NBC's 'Superstore' Ends As A Time Capsule For The Everyday American

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NBC's 'Superstore' Ends As A Time Capsule For The Everyday American
Over six seasons, the workplace sitcom about a big box store tackled the issues facing the working class.
SHOW TRANSCRIPT

After six years, NBC's "Superstore" is taking its final bow and turning the lights off at Cloud 9. 

Actor Ben Feldman: "We came in. We did Obama, Trump, Biden, right? What a time in America, in American politics and for the working class, for culture, for sort of everything."

Alongside comedic high jinks, background gags and running jokes, the sitcom about retail workers in a St. Louis big box store tackled the issues facing everyday people... elections, labor issues, race … even the pandemic.

Executive Producer Jonathan Green: "Our first priority was to reflect the real world and what's going on right now."

Actress Lauren Ash: "The show is such a time capsule for this period of time. We really, throughout the seasons, were always kind of commenting on what was current, both in America and around the world, not only in just themes, but also in specifics."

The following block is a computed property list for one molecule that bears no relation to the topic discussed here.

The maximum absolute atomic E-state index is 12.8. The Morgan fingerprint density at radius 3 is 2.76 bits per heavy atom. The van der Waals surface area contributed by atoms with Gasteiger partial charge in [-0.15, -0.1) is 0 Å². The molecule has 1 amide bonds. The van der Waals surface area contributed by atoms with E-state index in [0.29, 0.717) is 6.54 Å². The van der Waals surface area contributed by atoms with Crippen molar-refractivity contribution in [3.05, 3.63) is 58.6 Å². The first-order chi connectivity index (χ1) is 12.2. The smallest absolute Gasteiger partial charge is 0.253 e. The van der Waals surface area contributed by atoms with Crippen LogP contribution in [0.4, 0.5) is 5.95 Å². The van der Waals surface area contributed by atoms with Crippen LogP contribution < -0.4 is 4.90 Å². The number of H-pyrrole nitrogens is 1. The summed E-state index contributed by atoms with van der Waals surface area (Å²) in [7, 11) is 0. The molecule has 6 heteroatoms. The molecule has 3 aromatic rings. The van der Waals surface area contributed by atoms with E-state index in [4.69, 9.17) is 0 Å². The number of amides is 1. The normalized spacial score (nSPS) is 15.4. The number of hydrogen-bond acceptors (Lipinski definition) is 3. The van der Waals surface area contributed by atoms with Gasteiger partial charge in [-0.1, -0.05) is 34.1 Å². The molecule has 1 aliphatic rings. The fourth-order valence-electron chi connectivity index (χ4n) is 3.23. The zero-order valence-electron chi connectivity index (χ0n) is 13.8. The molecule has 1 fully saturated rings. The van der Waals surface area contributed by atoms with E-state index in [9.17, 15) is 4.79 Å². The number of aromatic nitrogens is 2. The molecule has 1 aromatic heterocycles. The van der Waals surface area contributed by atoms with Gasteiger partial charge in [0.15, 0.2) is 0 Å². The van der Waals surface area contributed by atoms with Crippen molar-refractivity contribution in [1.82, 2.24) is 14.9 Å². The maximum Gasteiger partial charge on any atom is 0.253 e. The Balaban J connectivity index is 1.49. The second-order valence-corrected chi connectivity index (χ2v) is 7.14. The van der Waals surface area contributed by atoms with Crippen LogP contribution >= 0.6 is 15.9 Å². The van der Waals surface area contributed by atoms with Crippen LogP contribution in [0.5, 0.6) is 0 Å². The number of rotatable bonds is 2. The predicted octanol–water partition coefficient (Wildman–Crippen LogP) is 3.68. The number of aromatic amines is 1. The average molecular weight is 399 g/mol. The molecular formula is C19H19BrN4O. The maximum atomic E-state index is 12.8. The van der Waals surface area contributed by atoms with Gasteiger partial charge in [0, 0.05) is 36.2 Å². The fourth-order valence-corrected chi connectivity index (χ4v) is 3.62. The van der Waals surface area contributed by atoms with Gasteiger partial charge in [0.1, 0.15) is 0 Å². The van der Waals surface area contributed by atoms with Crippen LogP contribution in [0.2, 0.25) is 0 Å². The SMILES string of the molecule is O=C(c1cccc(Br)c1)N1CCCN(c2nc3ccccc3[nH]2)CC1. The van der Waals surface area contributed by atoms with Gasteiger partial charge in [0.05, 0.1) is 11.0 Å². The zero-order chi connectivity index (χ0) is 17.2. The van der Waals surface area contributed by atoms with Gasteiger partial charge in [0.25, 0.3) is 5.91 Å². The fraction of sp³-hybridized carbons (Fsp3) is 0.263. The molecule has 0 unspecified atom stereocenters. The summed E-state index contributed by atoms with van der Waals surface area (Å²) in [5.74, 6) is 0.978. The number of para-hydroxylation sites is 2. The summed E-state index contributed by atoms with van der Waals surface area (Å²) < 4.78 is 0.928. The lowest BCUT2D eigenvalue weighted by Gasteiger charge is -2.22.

Last year, the show's portrayal of immigration issues caught the attention of researchers at the Define American advocacy group and the Norman Lear Center. Their study found that viewers who felt a sense of friendship with the character of Mateo Liwanag, a gay Filipino undocumented immigrant, were more likely to be vocal about immigration issues. 

Actor Nico Santos: "I get messages all the time on social media about how the story has touched and affected them, because either they have family members who are undocumented, or they themselves have documented." 

Santos: "I never really realized how much of a mirror it really held up to what was going on until I started hearing from everybody. And it's been incredible to hear the stories." 

That's the legacy "Superstore" leaves behind. It was a workplace comedy that humanized the realities low-wage workers face. It poked fun at the chaos of the past six years, and befitting of its run, it ends with the backdrop of the pandemic.

Feldman: "Everything was presented with compassion and reality, and sympathy and empathy. And I think that's something we're really proud of."

Santos: "I think that's a great legacy to be able to leave behind."